And Republican presidential contenders were a constant presence. Michele Bachmann made the most appearances (18), followed by Rick Santorum (16) and Newt Gingrich (13).
But does political coverage that focuses heavily on one party have to have such tilted guestlists? Obviously not. In fact, these same networks proved it in a recent, roughly approximate period—in 2003-04—that saw Democratic candidates vying to unseat incumbent Republican George W. Bush. The primary was competitive, and the party base was determined to remove Bush from office. But did Sunday shows from that period look like a mirror image of 2011, heavily tilted to the left?
Not at all, according to a broad survey of the Sunday shows by the left-leaning Media Matters for America (2/14/06). That study—which looked at guestlists from 1997-2005—also isolated interview segments, making partisan and ideological classifications of those guests. In 2003, the Media Matters tally of ideologically identifiable guests, both one-and-one and roundtable, favored Republicans/conservatives (57 percent) over Democrats/progressives (43 percent). The following year the breakdown was again Republican-heavy, 56 percent to 44 percent. Looking at one-on-one interviews, the study likewise found an advantage for Republicans/conservatives over Democrats/progressives in 2003 (44 vs. 35 percent) and 2004 (39 vs. 37 percent).
Bias by design?
That is bound to happen in a media environment that is so heavily invested in certain right-wing guests.The most frequent overall guest during the eight months was ABC conservative George Will, who appeared 34 times. Neocon Bill Kristol appeared on the Fox roundtable 24 times, while right-wing pundit Liz Cheney made nine appearances on Fox and ABC debates. The most frequent interview guest was Rep. Michele Bachmann, who made 17 one-on-one appearances. Republican Sen. John McCain, a Sunday show fixture, was interviewed eight times.
Even when the shows attempted more balance, the Democrats and left-leaning guests tend to be of a more moderate variety than the Republicans (Extra!, 9/10). Juan Williams—who, by the criteria of this study, counts as a left-leaning voice (but see Extra!, 3/12)—was on 24 Fox News Sunday broadcasts. As FAIR has argued (Extra!, 9-10/01), it’s likely that the politically connected corporations who sponsor these shows prefer a center/right spectrum of debate that mostly leaves out strong progressive voices who might raise a critique of corporate power.
A piece marking Bob Schieffer’s 20 years hosting Face the Nation (CBSNews.com, 9/21/11) quoted the host’s self-described goal: “Our aim is to going to be very simple here: to find interesting people from all segments of American life who have something to say and give them a chance to say it.” By that standard, he’s been a total failure (FAIR Blog, 9/26/11).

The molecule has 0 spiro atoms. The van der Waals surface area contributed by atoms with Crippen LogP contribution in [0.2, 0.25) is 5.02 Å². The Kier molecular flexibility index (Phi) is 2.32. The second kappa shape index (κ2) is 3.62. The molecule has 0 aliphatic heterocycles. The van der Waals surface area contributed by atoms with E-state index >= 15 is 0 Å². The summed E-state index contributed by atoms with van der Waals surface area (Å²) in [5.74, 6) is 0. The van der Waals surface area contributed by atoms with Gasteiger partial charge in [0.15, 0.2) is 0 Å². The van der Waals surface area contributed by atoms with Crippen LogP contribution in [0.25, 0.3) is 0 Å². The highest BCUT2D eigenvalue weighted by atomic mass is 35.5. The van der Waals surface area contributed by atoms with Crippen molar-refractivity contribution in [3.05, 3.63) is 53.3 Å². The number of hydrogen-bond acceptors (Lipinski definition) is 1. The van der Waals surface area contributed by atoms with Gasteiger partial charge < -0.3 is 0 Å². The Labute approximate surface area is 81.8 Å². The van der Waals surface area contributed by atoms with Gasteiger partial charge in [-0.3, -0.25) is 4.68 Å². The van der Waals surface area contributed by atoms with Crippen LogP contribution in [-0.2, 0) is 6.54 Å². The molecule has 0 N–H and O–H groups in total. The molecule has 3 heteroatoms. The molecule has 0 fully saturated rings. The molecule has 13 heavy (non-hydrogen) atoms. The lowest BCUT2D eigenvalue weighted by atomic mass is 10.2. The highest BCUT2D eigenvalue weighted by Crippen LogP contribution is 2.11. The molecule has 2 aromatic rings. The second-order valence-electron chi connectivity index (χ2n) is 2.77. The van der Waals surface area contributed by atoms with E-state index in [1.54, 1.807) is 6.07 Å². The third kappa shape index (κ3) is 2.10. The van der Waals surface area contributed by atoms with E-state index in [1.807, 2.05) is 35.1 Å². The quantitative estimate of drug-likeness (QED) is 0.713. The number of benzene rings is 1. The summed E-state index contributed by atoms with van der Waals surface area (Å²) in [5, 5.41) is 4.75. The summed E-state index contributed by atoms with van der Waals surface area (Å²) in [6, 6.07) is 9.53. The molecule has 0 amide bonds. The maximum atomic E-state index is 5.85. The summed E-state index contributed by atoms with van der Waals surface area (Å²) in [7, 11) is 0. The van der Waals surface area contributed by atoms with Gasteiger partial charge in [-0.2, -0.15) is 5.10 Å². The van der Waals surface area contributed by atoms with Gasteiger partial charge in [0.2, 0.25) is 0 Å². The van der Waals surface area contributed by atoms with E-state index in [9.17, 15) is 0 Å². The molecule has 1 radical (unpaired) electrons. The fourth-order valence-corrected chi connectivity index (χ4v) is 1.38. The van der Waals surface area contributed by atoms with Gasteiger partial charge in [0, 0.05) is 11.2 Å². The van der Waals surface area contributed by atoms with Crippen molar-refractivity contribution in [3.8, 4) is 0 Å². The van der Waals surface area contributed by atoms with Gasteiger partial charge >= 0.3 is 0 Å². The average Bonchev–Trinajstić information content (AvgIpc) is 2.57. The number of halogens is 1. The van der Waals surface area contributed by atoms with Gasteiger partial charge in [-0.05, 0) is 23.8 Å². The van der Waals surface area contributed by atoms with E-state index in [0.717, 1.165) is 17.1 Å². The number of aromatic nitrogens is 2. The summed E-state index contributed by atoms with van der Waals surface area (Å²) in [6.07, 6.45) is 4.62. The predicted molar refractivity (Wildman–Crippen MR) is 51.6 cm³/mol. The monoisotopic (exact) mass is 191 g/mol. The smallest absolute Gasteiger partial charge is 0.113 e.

It’s likely that the other networks would never say that they aim to provide a very narrow, very white and male, overwhelmingly conservative view of the world to their viewers every Sunday morning. But that’s precisely what they do.
Research assistance: Josmar Trujillo
About This Study
FAIR collected guest lists for the four network Sunday shows: ABC’s This Week, NBC’s Meet the Press, CBS’s Face the Nation and Fox News Sunday. The study tallied interview guests only; brief soundbites in taped, reported segments, which were for a time a regular feature of the ABC show, were not included.
Guests were coded as either appearing in a one-on-one interview or as part of a roundtable—defined here as any segment with more than one guest. Guests with a partisan affiliation—as a congressional representative, an administration official or a party operative—were designated by the party they represented. Guests who did not have a partisan identification but who did have a clear left-of-center or conservative viewpoint were also categorized by ideology (conservative pundit George Will, progressive economist Paul Krugman).
Guests were also categorized by profession. Those in the government category consisted of current and former government officials, politicians, political candidates and party operatives (including campaign consultants). Journalists include centrist reporters as well as talkshow hosts or opinion writers. There was a small number of other guests: Corporate officials and representatives from nonprofit organizations.
Sidebar: Push the Boundaries—and the Boundaries Push Back
During much of the study period, ABC’s This Week was hosted by Christiane Amanpour. Perhaps due to her long career as a foreign correspondent, the show she hosted took a different approach than its network counterparts, often featuring reported pieces (not included in the study) from around the world. The show also featured guests that rarely make it onto the Sunday shows—feminist icon Gloria Steinem, Palestinian leader Hanan Ashrawi and Occupy Wall Street activist Jesse LaGreca.
But, as the totals indicate, those exceptions to the rule are only that. And Amanpour’s different approach no doubt contributed to her being replaced after less than a year, with more orthodox host George Stephanopoulos returning to the job.